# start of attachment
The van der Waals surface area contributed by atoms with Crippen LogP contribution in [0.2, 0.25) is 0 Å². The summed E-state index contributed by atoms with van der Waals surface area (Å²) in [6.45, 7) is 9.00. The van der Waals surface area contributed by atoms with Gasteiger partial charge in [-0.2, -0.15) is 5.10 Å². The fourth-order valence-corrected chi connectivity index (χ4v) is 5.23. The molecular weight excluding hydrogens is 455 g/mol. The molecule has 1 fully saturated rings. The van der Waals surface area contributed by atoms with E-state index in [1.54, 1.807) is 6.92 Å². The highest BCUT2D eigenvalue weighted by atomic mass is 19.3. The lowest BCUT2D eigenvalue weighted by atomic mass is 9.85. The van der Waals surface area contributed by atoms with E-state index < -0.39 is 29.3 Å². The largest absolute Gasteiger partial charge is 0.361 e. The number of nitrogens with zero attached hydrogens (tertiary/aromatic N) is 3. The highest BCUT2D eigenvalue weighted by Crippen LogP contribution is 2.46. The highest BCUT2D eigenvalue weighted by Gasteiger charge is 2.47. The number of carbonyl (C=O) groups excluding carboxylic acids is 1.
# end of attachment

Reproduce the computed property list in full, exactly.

The van der Waals surface area contributed by atoms with Crippen LogP contribution in [0.2, 0.25) is 0 Å². The summed E-state index contributed by atoms with van der Waals surface area (Å²) in [6.45, 7) is 9.00. The van der Waals surface area contributed by atoms with Gasteiger partial charge in [-0.2, -0.15) is 5.10 Å². The fourth-order valence-corrected chi connectivity index (χ4v) is 5.23. The molecular weight excluding hydrogens is 455 g/mol. The molecule has 1 fully saturated rings. The van der Waals surface area contributed by atoms with E-state index in [1.54, 1.807) is 6.92 Å². The highest BCUT2D eigenvalue weighted by atomic mass is 19.3. The lowest BCUT2D eigenvalue weighted by atomic mass is 9.85. The van der Waals surface area contributed by atoms with E-state index < -0.39 is 29.3 Å². The largest absolute Gasteiger partial charge is 0.361 e. The number of nitrogens with zero attached hydrogens (tertiary/aromatic N) is 3. The highest BCUT2D eigenvalue weighted by Crippen LogP contribution is 2.46. The highest BCUT2D eigenvalue weighted by Gasteiger charge is 2.47. The number of carbonyl (C=O) groups excluding carboxylic acids is 1.